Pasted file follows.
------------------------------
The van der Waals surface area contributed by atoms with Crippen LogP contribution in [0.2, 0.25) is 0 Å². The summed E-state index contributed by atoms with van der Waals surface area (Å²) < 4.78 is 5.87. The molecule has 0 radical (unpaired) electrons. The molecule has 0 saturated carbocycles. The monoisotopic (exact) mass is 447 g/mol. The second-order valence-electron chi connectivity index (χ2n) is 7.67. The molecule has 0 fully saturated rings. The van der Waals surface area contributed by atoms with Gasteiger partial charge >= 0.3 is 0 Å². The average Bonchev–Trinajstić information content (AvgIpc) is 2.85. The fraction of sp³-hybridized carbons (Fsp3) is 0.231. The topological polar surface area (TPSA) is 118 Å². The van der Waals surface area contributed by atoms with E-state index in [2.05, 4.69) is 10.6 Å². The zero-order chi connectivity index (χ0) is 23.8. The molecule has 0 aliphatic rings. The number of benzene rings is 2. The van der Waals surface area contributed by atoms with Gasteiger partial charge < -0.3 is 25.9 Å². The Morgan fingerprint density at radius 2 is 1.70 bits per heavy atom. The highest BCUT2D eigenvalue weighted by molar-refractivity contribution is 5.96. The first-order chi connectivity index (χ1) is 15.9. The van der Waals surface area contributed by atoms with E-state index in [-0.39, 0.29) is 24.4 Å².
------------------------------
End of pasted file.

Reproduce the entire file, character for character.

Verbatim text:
The van der Waals surface area contributed by atoms with Crippen LogP contribution in [0.2, 0.25) is 0 Å². The summed E-state index contributed by atoms with van der Waals surface area (Å²) < 4.78 is 5.87. The molecule has 0 radical (unpaired) electrons. The molecule has 0 saturated carbocycles. The monoisotopic (exact) mass is 447 g/mol. The second-order valence-electron chi connectivity index (χ2n) is 7.67. The molecule has 0 fully saturated rings. The van der Waals surface area contributed by atoms with Gasteiger partial charge >= 0.3 is 0 Å². The average Bonchev–Trinajstić information content (AvgIpc) is 2.85. The fraction of sp³-hybridized carbons (Fsp3) is 0.231. The topological polar surface area (TPSA) is 118 Å². The van der Waals surface area contributed by atoms with E-state index in [2.05, 4.69) is 10.6 Å². The zero-order chi connectivity index (χ0) is 23.8. The molecule has 0 aliphatic rings. The number of benzene rings is 2. The van der Waals surface area contributed by atoms with Gasteiger partial charge < -0.3 is 25.9 Å². The Morgan fingerprint density at radius 2 is 1.70 bits per heavy atom. The highest BCUT2D eigenvalue weighted by molar-refractivity contribution is 5.96. The first-order chi connectivity index (χ1) is 15.9. The van der Waals surface area contributed by atoms with E-state index in [-0.39, 0.29) is 24.4 Å².